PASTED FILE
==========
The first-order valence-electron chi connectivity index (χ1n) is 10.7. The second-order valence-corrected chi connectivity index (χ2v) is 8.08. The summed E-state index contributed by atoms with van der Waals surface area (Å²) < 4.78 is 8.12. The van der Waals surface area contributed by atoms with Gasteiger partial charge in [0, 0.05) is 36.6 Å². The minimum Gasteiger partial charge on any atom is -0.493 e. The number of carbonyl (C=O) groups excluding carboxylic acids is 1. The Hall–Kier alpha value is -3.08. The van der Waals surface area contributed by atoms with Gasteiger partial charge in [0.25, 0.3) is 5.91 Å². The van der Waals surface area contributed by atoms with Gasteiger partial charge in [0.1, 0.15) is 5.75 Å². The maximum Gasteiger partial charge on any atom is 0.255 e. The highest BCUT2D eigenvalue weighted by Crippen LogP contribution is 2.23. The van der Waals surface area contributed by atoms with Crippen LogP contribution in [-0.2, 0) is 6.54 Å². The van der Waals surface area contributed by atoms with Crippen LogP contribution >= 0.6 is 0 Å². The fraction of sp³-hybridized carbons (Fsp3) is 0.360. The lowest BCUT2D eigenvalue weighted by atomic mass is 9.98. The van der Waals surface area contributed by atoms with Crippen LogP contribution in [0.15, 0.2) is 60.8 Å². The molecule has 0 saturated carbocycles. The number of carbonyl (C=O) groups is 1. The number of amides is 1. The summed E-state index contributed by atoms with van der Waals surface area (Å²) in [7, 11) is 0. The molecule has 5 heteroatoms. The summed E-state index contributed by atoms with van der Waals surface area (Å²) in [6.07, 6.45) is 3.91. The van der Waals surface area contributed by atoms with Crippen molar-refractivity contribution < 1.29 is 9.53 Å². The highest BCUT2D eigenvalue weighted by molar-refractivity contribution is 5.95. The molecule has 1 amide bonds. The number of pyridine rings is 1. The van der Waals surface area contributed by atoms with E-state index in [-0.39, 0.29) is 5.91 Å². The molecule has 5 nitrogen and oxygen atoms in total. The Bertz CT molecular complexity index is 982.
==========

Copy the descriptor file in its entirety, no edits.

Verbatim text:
The first-order valence-electron chi connectivity index (χ1n) is 10.7. The second-order valence-corrected chi connectivity index (χ2v) is 8.08. The summed E-state index contributed by atoms with van der Waals surface area (Å²) < 4.78 is 8.12. The van der Waals surface area contributed by atoms with Gasteiger partial charge in [0, 0.05) is 36.6 Å². The minimum Gasteiger partial charge on any atom is -0.493 e. The number of carbonyl (C=O) groups excluding carboxylic acids is 1. The Hall–Kier alpha value is -3.08. The van der Waals surface area contributed by atoms with Gasteiger partial charge in [0.25, 0.3) is 5.91 Å². The van der Waals surface area contributed by atoms with Gasteiger partial charge in [0.1, 0.15) is 5.75 Å². The maximum Gasteiger partial charge on any atom is 0.255 e. The highest BCUT2D eigenvalue weighted by Crippen LogP contribution is 2.23. The van der Waals surface area contributed by atoms with Crippen LogP contribution in [-0.2, 0) is 6.54 Å². The van der Waals surface area contributed by atoms with Crippen LogP contribution >= 0.6 is 0 Å². The fraction of sp³-hybridized carbons (Fsp3) is 0.360. The lowest BCUT2D eigenvalue weighted by atomic mass is 9.98. The van der Waals surface area contributed by atoms with Crippen LogP contribution in [0.15, 0.2) is 60.8 Å². The molecule has 0 saturated carbocycles. The number of carbonyl (C=O) groups is 1. The number of amides is 1. The summed E-state index contributed by atoms with van der Waals surface area (Å²) in [7, 11) is 0. The molecule has 5 heteroatoms. The summed E-state index contributed by atoms with van der Waals surface area (Å²) in [6.07, 6.45) is 3.91. The van der Waals surface area contributed by atoms with Crippen molar-refractivity contribution < 1.29 is 9.53 Å². The highest BCUT2D eigenvalue weighted by molar-refractivity contribution is 5.95. The molecule has 1 amide bonds. The number of pyridine rings is 1. The van der Waals surface area contributed by atoms with E-state index in [-0.39, 0.29) is 5.91 Å². The molecule has 5 nitrogen and oxygen atoms in total. The Bertz CT molecular complexity index is 982.